I remember a few years ago reading a compilation about the holocaust, including many articles about Agunas and such Halachic questions that were caused by the holocaust. It included a Hashkafa section where it quoted R' Desler posing a reason for the holocaust, and although it was quoted to be in Michtav M'Eliyahu V.3, I have never been able to locate it. Does anyone know of a source where he discusses the topic? Thanks!
Perhaps you mean vol IV, pg 124:
We are struck dumb at the terrible destruction that has been visited upon us in our generation, and we ask ourselves: For what reason has God done this to us… What is this great wrath? Let us examine this.
The entire period that preceded the destruction was a time when the burden of the exile was lightened upon the shoulders of the Jewish people…
Clearly, the period of the Emancipation was ordained by God to serve as a preparation for us for the coming of the Messiah, and it was for this purpose that the burden of exile was lightened upon us… Since we have turned the purpose upside down, and instead of understanding the hint from Above to prepare ourselves for redemption out of joy and expanding our consciousness, we used the new situation to assimilate. Therefore there awaited us the well-known danger of preparation for holiness that is not realized – as explained above. (And the fact that the destruction came only now, even though the process of assimilation was one that had developed gradually for a long time, is because God is long-suffering and does not bring punishment until the measure of sin is full, and there is no longer any hope of [a positive] influence bringing about a repair.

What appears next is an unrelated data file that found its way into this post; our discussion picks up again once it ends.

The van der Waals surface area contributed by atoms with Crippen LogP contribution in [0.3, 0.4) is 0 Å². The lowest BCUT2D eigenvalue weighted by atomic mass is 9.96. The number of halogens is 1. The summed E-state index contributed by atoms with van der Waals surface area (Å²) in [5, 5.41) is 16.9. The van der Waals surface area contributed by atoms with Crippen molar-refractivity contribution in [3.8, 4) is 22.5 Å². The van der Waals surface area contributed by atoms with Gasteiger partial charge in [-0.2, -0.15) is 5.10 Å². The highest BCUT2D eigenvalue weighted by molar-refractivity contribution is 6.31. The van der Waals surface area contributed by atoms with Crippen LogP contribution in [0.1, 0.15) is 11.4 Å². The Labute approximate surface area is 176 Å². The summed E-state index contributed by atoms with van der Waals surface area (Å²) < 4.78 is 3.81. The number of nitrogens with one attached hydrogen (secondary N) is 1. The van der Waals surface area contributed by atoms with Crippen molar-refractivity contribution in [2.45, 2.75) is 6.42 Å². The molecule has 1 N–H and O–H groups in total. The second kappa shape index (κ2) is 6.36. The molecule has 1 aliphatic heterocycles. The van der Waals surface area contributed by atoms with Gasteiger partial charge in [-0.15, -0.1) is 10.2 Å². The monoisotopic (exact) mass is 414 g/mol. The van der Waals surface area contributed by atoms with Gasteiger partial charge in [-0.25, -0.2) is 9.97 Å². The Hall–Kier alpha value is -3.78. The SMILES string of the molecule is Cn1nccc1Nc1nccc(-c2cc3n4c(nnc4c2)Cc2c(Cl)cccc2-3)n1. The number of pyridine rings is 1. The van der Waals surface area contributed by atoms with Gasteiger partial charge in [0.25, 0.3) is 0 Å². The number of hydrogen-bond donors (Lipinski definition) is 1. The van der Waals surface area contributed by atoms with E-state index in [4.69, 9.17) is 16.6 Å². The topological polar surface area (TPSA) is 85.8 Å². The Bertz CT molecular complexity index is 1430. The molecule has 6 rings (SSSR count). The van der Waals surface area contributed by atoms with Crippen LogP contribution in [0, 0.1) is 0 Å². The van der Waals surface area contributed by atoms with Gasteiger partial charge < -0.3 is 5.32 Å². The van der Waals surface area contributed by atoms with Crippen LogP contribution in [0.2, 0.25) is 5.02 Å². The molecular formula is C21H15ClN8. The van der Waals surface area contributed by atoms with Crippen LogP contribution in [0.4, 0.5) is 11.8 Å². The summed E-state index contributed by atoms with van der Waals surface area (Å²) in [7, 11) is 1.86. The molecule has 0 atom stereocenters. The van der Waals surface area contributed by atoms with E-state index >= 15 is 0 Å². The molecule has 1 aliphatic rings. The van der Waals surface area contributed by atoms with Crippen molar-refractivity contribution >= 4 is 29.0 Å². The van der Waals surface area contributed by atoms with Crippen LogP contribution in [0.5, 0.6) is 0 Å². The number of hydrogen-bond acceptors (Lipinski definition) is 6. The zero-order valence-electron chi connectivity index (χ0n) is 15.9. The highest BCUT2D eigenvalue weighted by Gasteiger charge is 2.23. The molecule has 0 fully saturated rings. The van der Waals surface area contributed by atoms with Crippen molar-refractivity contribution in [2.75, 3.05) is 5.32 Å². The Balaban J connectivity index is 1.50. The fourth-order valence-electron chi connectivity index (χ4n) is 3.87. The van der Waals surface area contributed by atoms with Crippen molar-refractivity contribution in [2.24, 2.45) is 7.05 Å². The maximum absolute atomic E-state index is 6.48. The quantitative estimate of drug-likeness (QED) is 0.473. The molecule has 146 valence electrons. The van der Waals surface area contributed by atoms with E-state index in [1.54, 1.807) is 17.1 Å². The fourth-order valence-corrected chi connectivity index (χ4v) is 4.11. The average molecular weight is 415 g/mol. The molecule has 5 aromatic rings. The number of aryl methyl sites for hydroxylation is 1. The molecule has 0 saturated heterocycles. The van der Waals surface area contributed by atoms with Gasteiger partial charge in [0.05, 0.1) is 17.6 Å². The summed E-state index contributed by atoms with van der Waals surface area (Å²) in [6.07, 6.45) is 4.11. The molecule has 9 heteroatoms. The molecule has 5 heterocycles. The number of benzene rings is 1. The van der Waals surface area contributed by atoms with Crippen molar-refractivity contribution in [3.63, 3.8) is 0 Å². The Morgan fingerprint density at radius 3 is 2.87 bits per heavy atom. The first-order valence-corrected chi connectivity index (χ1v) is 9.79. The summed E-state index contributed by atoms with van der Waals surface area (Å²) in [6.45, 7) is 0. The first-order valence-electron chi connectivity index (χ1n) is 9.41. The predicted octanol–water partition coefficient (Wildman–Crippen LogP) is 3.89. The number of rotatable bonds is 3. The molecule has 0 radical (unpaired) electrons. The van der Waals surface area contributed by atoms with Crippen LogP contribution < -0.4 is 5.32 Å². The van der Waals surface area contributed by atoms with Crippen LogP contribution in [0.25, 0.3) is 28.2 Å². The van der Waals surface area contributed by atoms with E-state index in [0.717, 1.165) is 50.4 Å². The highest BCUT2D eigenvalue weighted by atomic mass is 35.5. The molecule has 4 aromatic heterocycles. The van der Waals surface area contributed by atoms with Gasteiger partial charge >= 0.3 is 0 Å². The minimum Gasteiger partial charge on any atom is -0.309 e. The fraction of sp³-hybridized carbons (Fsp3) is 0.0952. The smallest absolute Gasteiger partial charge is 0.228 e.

He seems to be saying it was because we had gone irrevocably down the road of assimilation. Hashem gave us the Emancipation for the sake of our having more tools to bring His redemption to the world, and instead we took it the opposite direction. And that had Hashem continued waiting for us to reverse course, we would have been irrevocably lost.
These words could be taken as an attack on the non-Orthodox, as David Landau did in "Piety & Power: The World of Jewish Fundamentalism." However, given historical context, it is more likely he is talking about assimilation's inroads in the Orthodox community; that even in the yeshivos boys were leaving left and right to secular nationalism (non-religious Zionism) and Communism.
There is even a hint of condemnation of chareidi life for becoming too insular and not taking advantage of the opportunity G-d gave us. Calling the Emancipation "a preparation for us for the coming of the Messiah" sounds more like Rav SR Hirsch or Neo-Orthodoxy in general than the stereotypical Lithuanian Jewish positions. (But then again, his own roots in Kelm were not stereotypical Lithuania; Kelm ran a gymnasia for a while.)